August 2005
Field Crops 28.3-39

Optimum Relative Maturity for Yield and Profitability in Corn

Joe Lauer, Corn Agronomist

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Summary
  • To ensure genetic diversity on your farm, select corn hybrids differing for relative maturity (RM).
  • Since 1929, corn hybrids to be sold in Minnesota were rated for maturity. The law was repealed in 2003 and will be retired in 2006.
  • No standard RM method exists in the corn industry.
  • In southern WI, as RM increases, grain yield increases 2.2 bu/A. At a corn price of $2.50 and drying cost of $0.02 per point moisture bushel, grower return increases $4.00 /A for each RM unit.
  • Optimum RM is variable in WI and depends upon many factors including location, soil, management, corn price, drying method and hybrid traits.
  • As a check, the company RM rating of every hybrid tested in the UW hybrid evaluation program is compared against all other hybrids of the same maturity.

Relative maturity (RM) is determined by comparing grain moisture of hybrids at harvest. Corn is mature when kernels reach maximum dry weight. Optimum RM depends upon the harvest, use and storage methods on each farm. Corn for silage is ready as early as 10 days prior to maximum kernel dry weight, while corn picked for grain is not ready until grain moisture content reaches 23 to 28%.

Little data exists for corn relative maturity recommendations in Wisconsin. Our objective is to determine the optimum relative maturity (RM) for corn at various locations in Wisconsin.

How did we do the work?

Beginning in 1995, trials were conducted at Arlington, Chippewa Falls, Fond du Lac, Hancock, Janesville, Lancaster, Marshfield, Seymour and Valders. Each trial consists of two or more hybrids for each 5-day RM increment from 80- to 115-days for a total of 14 to 16 hybrids per trial. The hybrids are top-performing hybrids selected from the UW corn evaluation program. These hybrids change every year as well as the locations of the trial. Yield, moisture and test weight were used to calculate the economics of the RM decision.

Grower return was calculated by multiplying commodity price with yield and subtracting production costs. Corn prices used were $2.00, $2.50, and $3.00 corn. The PEPS corn price is more of a "real world" price annually determined using a marketing strategy where 50% of the crop was sold in November and 25% forward contracted (less basis) to March and July. The November average cash price was derived from Wisconsin Ag Statistics, and the March and July future prices were derived from the Chicago Board of Trade closing price on December 1 every year.

Harvesting costs were estimated for handling ($0.02 per bushel), hauling ($0.04 per bushel), trucking ($0.11 per bushel) and storage ($0.02 per bushel month with 25% of grain shipped in March after 4 months storage and 25% of grain shipped in July after 8 months storage). For the livestock system, no trucking cost is assessed and storage was $0.01 per bushel month. Drying costs were estimated at $0.00, $0.02 and $0.04 per point above 15.5% moisture per bushel for on-farm and commercial corn production systems.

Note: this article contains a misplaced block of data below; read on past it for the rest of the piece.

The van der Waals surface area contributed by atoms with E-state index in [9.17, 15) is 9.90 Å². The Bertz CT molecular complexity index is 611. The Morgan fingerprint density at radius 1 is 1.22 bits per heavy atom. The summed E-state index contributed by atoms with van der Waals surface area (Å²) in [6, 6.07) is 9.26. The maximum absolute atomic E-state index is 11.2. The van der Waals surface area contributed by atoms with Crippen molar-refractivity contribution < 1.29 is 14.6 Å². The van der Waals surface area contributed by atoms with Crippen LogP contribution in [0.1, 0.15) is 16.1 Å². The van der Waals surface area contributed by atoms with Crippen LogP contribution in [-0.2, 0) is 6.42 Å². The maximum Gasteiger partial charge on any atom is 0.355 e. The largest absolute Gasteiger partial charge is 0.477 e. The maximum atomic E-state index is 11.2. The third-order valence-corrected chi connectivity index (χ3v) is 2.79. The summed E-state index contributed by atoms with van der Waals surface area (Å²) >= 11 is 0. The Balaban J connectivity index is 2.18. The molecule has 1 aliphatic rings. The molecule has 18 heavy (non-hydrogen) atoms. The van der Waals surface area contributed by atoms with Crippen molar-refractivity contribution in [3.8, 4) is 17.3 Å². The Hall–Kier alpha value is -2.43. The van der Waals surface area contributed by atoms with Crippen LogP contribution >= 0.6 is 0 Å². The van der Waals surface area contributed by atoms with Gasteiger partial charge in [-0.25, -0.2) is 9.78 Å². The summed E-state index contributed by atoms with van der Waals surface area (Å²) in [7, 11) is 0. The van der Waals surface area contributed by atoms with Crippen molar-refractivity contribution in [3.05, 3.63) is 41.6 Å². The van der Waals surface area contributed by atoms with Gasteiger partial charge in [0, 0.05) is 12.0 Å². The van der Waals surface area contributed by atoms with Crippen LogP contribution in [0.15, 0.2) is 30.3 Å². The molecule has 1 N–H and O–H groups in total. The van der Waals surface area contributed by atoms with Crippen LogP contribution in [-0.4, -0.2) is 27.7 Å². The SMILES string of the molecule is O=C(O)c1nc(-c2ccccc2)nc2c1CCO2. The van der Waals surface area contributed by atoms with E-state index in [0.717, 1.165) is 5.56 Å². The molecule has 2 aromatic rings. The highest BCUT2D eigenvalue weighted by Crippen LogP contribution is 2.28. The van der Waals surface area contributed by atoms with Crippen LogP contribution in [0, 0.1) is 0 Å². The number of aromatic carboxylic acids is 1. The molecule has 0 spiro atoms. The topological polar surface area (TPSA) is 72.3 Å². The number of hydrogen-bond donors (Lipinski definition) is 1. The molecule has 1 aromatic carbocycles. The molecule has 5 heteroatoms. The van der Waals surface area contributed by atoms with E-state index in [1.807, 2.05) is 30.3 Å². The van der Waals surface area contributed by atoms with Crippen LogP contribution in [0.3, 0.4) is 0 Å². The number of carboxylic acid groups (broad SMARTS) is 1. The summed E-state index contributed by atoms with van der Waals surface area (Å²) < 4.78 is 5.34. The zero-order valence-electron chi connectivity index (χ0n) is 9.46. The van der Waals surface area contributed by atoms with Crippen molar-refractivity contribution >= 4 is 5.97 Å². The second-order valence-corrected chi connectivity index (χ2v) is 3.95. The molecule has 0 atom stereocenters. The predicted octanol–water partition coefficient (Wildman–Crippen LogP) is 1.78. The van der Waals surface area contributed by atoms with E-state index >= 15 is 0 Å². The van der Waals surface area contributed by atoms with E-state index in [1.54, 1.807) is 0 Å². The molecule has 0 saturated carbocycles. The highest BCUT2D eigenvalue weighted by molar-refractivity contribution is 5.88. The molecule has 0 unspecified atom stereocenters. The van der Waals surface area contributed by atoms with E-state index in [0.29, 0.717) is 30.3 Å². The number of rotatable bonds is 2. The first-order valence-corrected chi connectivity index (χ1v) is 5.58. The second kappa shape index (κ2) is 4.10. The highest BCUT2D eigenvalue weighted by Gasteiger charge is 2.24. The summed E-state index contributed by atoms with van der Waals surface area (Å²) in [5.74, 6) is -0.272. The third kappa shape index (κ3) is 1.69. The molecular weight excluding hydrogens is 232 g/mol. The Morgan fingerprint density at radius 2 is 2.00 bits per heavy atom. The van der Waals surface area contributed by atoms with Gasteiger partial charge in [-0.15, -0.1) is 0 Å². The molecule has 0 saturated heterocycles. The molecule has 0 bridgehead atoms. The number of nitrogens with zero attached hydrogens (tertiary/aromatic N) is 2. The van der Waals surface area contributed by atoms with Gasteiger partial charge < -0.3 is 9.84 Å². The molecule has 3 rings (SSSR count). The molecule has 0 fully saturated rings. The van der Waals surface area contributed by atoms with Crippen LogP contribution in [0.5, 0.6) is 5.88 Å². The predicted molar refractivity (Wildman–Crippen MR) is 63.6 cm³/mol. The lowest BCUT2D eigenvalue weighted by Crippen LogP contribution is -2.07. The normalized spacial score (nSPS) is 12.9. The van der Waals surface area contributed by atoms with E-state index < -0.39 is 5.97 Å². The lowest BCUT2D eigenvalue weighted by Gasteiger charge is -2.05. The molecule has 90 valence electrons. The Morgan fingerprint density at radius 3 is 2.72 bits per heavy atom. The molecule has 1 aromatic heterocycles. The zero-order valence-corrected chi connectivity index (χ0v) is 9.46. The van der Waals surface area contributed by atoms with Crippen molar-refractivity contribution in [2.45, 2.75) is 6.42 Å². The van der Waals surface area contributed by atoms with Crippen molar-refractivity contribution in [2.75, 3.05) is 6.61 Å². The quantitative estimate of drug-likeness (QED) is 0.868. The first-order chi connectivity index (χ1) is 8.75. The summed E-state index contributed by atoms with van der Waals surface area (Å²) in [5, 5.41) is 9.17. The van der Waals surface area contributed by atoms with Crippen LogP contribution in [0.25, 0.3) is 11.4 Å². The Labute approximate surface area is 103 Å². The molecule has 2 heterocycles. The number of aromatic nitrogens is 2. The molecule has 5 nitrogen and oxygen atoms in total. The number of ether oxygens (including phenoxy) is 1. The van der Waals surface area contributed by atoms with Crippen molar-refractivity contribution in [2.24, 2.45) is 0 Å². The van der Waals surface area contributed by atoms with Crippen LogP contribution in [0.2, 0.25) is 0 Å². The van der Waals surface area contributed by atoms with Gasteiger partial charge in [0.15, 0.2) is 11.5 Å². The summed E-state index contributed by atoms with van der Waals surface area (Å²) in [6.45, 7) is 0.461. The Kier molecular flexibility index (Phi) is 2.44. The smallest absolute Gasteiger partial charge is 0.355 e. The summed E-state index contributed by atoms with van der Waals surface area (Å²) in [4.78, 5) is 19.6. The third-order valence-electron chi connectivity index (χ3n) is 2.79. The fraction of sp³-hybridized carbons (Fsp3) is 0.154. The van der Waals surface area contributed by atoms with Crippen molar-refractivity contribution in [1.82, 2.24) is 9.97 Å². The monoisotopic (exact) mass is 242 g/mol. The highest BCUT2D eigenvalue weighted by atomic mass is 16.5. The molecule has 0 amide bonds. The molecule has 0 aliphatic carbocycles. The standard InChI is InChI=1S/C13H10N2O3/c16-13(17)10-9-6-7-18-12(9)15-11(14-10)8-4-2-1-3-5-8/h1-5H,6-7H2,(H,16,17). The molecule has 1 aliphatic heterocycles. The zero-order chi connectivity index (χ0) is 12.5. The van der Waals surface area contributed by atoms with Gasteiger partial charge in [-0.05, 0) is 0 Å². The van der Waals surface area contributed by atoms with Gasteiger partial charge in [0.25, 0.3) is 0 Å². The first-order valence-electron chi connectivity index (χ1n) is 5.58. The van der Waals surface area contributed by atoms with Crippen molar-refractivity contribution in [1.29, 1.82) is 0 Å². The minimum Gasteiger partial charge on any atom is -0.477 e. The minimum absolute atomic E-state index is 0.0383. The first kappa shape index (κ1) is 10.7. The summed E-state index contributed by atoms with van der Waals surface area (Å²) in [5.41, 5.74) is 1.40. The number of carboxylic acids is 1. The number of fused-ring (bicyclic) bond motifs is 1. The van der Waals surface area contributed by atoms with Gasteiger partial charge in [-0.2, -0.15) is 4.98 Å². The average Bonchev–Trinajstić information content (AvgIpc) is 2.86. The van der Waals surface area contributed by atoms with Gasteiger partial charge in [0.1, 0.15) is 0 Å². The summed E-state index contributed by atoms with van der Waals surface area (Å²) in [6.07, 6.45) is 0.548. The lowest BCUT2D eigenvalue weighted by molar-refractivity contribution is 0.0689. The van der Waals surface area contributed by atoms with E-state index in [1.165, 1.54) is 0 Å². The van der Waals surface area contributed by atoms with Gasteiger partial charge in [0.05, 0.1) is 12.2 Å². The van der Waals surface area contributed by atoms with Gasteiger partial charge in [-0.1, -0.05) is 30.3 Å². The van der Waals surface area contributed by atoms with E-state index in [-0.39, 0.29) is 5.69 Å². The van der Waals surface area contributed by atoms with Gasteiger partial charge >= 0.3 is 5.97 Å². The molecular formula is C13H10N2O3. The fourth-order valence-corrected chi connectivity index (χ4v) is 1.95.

What have we found so far?

Longer-season hybrids have greater potential for higher yields at most locations. In southern WI, as RM increases, grain yield increases 2.2 bu/A. At a corn price of $2.50 and drying cost of $0.02 per point moisture bushel, grower return increases $4.00 /A for each RM unit.

For example, at Arlington grain yield increases to a maximum around 106-days RM (Figure 1a). At most locations, a significant relationship exists between grain yield and RM. However, at Marshfield and Valders, no relationship between grain yield and RM exists over multiple years of testing (Table 1).

The optimum relative maturity for grower return depends upon the corn drying method (Table 2). The RM that optimizes grower return is different from the RM that optimizes grain yield when drying costs are involved. For example, at Arlington using an on-farm drying method, grower return is greatest with a corn hybrid RM of 101-days RM (Figure 1b and Table 2). At Marshfield, a 93-day hybrid optimizes grower return.

Although farmers generally get greatest yields by planting full-season hybrids early, many short-season hybrids produce yields competitive with the best full-season hybrids and are drier at harvest (Figures 1a and 1b).

Farmers need to consider the economic tradeoff between yielding ability and drying costs for hybrid maturity. Full-season hybrids provide the greatest potential for maximizing yield and profitability. Plant several hybrid maturities each year to spread the harvest season and reduce the risk of losses from moisture stress at pollination time or early frost.

Traditionally, the mix of hybrid maturities grown on a farm vary according to the risk one is willing to assume (i.e. 25% of acres grown to full-season, 50% to mid-season, and 25% to short-season maturities). Others recommend mixing hybrid maturities according to the type of environment predicted. The best approach may be to select hybrid maturities based solely on the intended use and drying method in the production system.

Figure 1. The relationship of relative maturity with a) grain yield and b) grower return ($2.50 corn price, on-farm drying) at Arlington, WI (1995-2004).

Table 1. Optimum relative maturity (days RM) for grain yield at various locations in WI.
Location Years tested Optimum RM
Arlington 1995-2004 106
Janesville 1996-1997 107
Lancaster 1996-1997 112
Fond du Lac 1996-1997 103
Hancock 1995-2004 104
Chippewa Falls 1999-2001 104
Marshfield 1999-2004 ---
Seymour 1999-2001 102
Valders 1999-2001 ---

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